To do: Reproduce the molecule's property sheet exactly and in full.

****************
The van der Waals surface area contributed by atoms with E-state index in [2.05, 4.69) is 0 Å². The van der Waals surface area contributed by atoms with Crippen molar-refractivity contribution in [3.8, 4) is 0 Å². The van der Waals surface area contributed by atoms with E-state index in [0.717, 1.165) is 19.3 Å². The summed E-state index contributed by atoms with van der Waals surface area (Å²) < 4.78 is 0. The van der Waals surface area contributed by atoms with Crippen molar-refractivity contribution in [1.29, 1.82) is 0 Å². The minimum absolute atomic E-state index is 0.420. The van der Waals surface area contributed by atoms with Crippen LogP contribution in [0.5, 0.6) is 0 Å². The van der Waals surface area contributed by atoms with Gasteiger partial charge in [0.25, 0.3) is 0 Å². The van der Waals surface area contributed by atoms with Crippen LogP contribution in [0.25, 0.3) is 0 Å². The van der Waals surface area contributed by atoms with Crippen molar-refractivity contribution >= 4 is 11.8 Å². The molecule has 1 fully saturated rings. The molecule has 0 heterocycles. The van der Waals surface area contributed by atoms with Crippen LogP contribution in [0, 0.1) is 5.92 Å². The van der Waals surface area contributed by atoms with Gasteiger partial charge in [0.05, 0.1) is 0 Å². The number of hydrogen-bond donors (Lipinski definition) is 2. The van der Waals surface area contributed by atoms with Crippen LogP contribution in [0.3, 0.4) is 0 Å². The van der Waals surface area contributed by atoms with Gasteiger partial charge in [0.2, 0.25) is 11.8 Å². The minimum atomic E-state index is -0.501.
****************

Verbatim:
The van der Waals surface area contributed by atoms with E-state index in [2.05, 4.69) is 0 Å². The van der Waals surface area contributed by atoms with Crippen molar-refractivity contribution in [3.8, 4) is 0 Å². The van der Waals surface area contributed by atoms with E-state index in [0.717, 1.165) is 19.3 Å². The summed E-state index contributed by atoms with van der Waals surface area (Å²) < 4.78 is 0. The van der Waals surface area contributed by atoms with Crippen molar-refractivity contribution in [1.29, 1.82) is 0 Å². The minimum absolute atomic E-state index is 0.420. The van der Waals surface area contributed by atoms with Crippen LogP contribution in [0.5, 0.6) is 0 Å². The van der Waals surface area contributed by atoms with Gasteiger partial charge in [0.25, 0.3) is 0 Å². The van der Waals surface area contributed by atoms with Crippen LogP contribution in [0.25, 0.3) is 0 Å². The van der Waals surface area contributed by atoms with Crippen molar-refractivity contribution >= 4 is 11.8 Å². The molecule has 1 fully saturated rings. The molecule has 0 heterocycles. The van der Waals surface area contributed by atoms with Crippen LogP contribution in [0, 0.1) is 5.92 Å². The van der Waals surface area contributed by atoms with Gasteiger partial charge in [0.05, 0.1) is 0 Å². The number of hydrogen-bond donors (Lipinski definition) is 2. The van der Waals surface area contributed by atoms with Crippen LogP contribution in [0.3, 0.4) is 0 Å². The van der Waals surface area contributed by atoms with Gasteiger partial charge in [0.2, 0.25) is 11.8 Å². The minimum atomic E-state index is -0.501.